LONDON — The UK government is going to push through a “straightforward” bill authorising Britain’s exit from the European Union, within days, the Brexit secretary said on Tuesday.
Brexit secretary David Davis told MPs that the government respected the verdict of the Supreme Court on Tuesday, which ruled that MPs must now authorise the triggering of Article 50.
However, he suggested that the government would publish only a simple one-line bill authorising Brexit, thereby limiting the opportunities for MPs to attach any conditions to their support for Article 50.
“We will within days introduce legislation to give the government the legal power to trigger Article 5o and begin the formal process of withdrawal,” he told the Commons.
“This will be the most straightforward bill possible to give effect to the decision of the people and respect the Supreme Court judgment.”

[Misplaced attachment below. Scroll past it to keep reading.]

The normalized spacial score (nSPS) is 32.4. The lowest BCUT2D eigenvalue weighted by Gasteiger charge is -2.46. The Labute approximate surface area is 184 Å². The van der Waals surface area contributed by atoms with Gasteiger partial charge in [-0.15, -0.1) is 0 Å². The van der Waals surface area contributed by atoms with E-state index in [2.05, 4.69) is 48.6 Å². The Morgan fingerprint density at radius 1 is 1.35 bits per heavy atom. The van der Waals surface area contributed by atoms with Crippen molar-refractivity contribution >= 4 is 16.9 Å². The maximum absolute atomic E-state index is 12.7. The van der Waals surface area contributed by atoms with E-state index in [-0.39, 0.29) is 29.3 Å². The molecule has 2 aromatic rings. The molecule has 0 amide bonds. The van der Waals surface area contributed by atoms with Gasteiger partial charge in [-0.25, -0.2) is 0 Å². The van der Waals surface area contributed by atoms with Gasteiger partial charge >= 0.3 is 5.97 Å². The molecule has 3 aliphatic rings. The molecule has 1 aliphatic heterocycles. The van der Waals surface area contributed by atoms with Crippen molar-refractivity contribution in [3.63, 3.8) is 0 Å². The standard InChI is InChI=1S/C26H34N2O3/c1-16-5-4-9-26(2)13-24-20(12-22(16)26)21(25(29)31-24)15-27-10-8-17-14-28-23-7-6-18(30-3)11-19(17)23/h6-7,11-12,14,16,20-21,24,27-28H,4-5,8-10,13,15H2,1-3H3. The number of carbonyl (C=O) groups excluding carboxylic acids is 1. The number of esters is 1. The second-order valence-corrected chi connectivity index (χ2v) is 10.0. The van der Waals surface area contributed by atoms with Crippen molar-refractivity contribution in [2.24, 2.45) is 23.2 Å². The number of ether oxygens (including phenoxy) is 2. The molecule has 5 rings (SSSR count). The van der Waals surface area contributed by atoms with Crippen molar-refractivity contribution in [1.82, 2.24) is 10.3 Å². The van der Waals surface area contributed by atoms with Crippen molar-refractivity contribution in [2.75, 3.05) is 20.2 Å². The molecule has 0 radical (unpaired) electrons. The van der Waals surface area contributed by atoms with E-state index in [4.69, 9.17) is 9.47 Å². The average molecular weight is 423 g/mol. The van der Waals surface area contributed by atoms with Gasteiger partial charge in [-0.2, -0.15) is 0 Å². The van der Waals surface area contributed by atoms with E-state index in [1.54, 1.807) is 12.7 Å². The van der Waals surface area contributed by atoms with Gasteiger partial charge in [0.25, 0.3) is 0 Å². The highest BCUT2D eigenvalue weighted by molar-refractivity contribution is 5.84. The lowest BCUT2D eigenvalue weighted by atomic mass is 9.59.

Davis warned against any attempt to “frustrate or delay” the process.
He also insisted the government would stick to its original promise to trigger Article 50 by the end of March.
His comments suggest that attempts by Labour, the SNP and others to introduce extensive and prescriptive amendments on a large number of topics are likely to be restricted.
Under parliamentary rules, any amendments to bills must be “relevant to the subject matter of the bill and to the clause or Schedule to which they are proposed.”
Responding to Davis’ statement, Labour’s Brexit secretary Keir Starmer said the prime minister had been “wrong to try and sideline parliament,” and repeated Labour’s intention to seek to amend Article 50 to include protections for the single market, workers’ rights and environmental protections.
The SNP’s Brexit spokesperson Alex Salmond said today that his party would table a total of 50 amendments to whatever bill government brings forward.
This is a developing story.
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